David Sweatt, university of Alabama
Kat - This month I’m reporting back again from the Genetics Society Spring meeting, which was held at the beginning of April at the Royal Society in London. Called “Psychiatric Genetics: Pathways and Prospects”, the meeting featured talks from leading scientists from around the world, discussing how genetic research is shedding light on mental illness and improving life for sufferers.One speaker was Dr David Sweatt, from the University of Alabama, who is researching one of the most fundamental questions in brain research - how we make memories.
David - We’re interested in how experiences especially learning experience impacts gene readout in the brain. That type of gene readout is known to be necessary to make long term memories. And so, we’re interested in the impact of experience on gene transcription in the brain and in particular, focusing on a set of mechanisms call epigenetic molecular mechanisms - those are things like chemical modification of DNA and regulation of the 3-dimensional structure of genes in the brain - and have found that those mechanisms are an important regulator of memory-associated, learning-associated experience dependent alterations in gene readout in the brain.
Kat - So obviously, the challenge is, all our brain cells have the same set of DNA, but they do lots and lots of different things and work lots of different ways. How do you start studying these and unpicking what's actually going on?
David - It is very difficult. There are some new types of approaches that we and others are starting to use where for example, you can use transgenes. You can genetically tag a specific kind of cell or a specific kind of neuron for example that you know is involved in forming a particular kind of memory and then use a procedure called fluorescence activated cell sorting to specifically sort out those specific memory associated cells. And then you can look to see whether the molecular changes that you're interested in happen in that actual specific subset of cells in the brain. That's a new emerging technology but it has promise to solve some of this problem that you're talking about.
Kat - So you're literally pulling out the cells that have made a particular memory. That sounds incredibly powerful. Then how do you look at them? What are you looking for?
David - We are most interested right now in looking for direct chemical reactions that occur with the DNA in the brain – a chemical reaction called DNA methylation, cytosine methylation. So, there are enzymes that put a methyl group on cytosines and those methyl groups, when present, are very powerful regulators of gene readout. And so, we’re interested in trying to identify the specific genes and specific types of cells where those changes happen where there's been this actual chemical reaction with DNA to regulate gene readout associated with memory.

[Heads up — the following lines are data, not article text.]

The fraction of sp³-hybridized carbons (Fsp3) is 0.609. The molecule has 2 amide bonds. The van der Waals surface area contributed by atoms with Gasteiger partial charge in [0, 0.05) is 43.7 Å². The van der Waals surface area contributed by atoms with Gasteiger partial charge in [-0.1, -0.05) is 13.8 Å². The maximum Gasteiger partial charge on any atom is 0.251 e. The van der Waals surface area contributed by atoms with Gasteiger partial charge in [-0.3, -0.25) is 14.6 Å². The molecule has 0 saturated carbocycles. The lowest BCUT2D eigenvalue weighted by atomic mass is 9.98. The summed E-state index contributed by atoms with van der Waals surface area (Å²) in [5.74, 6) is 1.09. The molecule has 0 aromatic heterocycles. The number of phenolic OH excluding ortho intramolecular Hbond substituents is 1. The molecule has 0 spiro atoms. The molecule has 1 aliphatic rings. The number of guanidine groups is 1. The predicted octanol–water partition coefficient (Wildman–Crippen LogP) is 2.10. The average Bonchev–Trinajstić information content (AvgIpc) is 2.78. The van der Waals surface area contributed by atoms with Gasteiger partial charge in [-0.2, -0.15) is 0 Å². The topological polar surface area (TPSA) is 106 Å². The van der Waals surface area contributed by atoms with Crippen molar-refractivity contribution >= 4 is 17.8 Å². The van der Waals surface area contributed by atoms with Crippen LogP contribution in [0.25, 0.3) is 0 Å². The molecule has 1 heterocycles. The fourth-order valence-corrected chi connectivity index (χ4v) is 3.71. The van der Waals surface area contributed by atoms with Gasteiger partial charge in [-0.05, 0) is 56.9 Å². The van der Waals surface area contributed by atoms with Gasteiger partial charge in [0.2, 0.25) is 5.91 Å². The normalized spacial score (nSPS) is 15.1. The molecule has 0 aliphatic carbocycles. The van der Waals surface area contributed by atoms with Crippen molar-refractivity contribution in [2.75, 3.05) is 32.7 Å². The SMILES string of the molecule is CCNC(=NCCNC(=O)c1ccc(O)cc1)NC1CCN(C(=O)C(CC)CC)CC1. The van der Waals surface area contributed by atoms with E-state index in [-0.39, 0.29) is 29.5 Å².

Kat - And from what I know of the biology and the chemistry of DNA, this kind of methylation tags, they're usually associated with sort of long term, very static, locking down DNA so genes definitely get switched off. But that doesn’t seem to be what's happening in the brain, is it?
David - Certainly, those types of reactions happen in the brain. They're critically important for keeping a neuron a neuron for example. But it does appear as you said that there's an additional set of mechanisms that can dynamically regulate, put methyl groups on and off of this particular subset of genes that may be important for the plasticity of the cell and how it changes its function in response to a transient signal like a learning event.
Kat - Can you tell me a bit about some of the experiments that you actually do to understand what's going on in the brain? What sort of systems are you using?
David - We try to take an integrated approach and so, almost all of our work involves behaving animals. We use a variety of different behavioural paradigms. Most of them are studying some aspects of learning and memory. We use a variety of spatial learning tests like the kind of classic animal in a maze. We use rats and mice for most of our studies. We use a variety of kind of reward mediated behaviours where the animal learns that if they execute a certain behavioural pattern and they can get a reward. And then we also use some training paradigms where an animal recognises that's in a threatening environment. Clearly, a human’s cognitive function is much more complicated than a rat or a mouse. And so, we’re probably only scratching the surface. But the operating assumption for our work is that there is going to be at least some set of shared molecular and cellular mechanisms that are involved in both animal behaviour and human behaviour.
Kat - How close do you think they are to really understanding how the brain is working at this kind of genetic on and off, what genes are working, what's being switched on when and where?
David - We’re about 1 per cent of the way there I would say. Once you start, you really get in there and use a whole epigenome types of approaches with next generation sequencing, and looking at the whole exome - everything that's being transcribed out of the genome - in memory associated cells and start to then overlay all of the regular kind of transcription factors and everything that's involved. It’s clearly going to be horrendously complex. And so, it’s going to require a lot of heavy lifting in terms of doing the molecular characterisation in terms of the genes and the epigenetic marks that are changing and then a lot of heavy duty computational biology and modelling of that sort of environment - informatics and analysis - to even begin to try and put up together a cohesive, a big picture of the mechanisms reacting with each other and then giving a final output.
Kat - That was David Sweatt, from the University of Alabama.